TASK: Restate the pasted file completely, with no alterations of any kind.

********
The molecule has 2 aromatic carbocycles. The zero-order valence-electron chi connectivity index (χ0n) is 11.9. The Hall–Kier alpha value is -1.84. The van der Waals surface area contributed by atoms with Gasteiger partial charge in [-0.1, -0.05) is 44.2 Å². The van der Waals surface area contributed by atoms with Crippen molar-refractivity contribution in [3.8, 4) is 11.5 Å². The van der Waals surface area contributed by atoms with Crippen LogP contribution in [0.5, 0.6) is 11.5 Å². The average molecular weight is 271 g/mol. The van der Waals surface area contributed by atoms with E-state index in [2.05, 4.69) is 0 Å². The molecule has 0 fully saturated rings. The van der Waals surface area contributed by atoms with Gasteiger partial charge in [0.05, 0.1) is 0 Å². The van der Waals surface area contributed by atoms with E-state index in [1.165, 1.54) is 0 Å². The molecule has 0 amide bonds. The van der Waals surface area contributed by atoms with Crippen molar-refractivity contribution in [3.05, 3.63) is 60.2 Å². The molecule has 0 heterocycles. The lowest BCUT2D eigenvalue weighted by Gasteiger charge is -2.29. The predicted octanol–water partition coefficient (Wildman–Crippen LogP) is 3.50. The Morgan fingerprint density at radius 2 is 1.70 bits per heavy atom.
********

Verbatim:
The molecule has 2 aromatic carbocycles. The zero-order valence-electron chi connectivity index (χ0n) is 11.9. The Hall–Kier alpha value is -1.84. The van der Waals surface area contributed by atoms with Gasteiger partial charge in [-0.1, -0.05) is 44.2 Å². The van der Waals surface area contributed by atoms with Crippen molar-refractivity contribution in [3.8, 4) is 11.5 Å². The van der Waals surface area contributed by atoms with Crippen LogP contribution in [0.5, 0.6) is 11.5 Å². The average molecular weight is 271 g/mol. The van der Waals surface area contributed by atoms with E-state index in [2.05, 4.69) is 0 Å². The molecule has 0 fully saturated rings. The van der Waals surface area contributed by atoms with Gasteiger partial charge in [0.05, 0.1) is 0 Å². The van der Waals surface area contributed by atoms with E-state index in [1.165, 1.54) is 0 Å². The molecule has 0 amide bonds. The van der Waals surface area contributed by atoms with Crippen molar-refractivity contribution in [3.05, 3.63) is 60.2 Å². The molecule has 0 heterocycles. The lowest BCUT2D eigenvalue weighted by Gasteiger charge is -2.29. The predicted octanol–water partition coefficient (Wildman–Crippen LogP) is 3.50. The Morgan fingerprint density at radius 2 is 1.70 bits per heavy atom.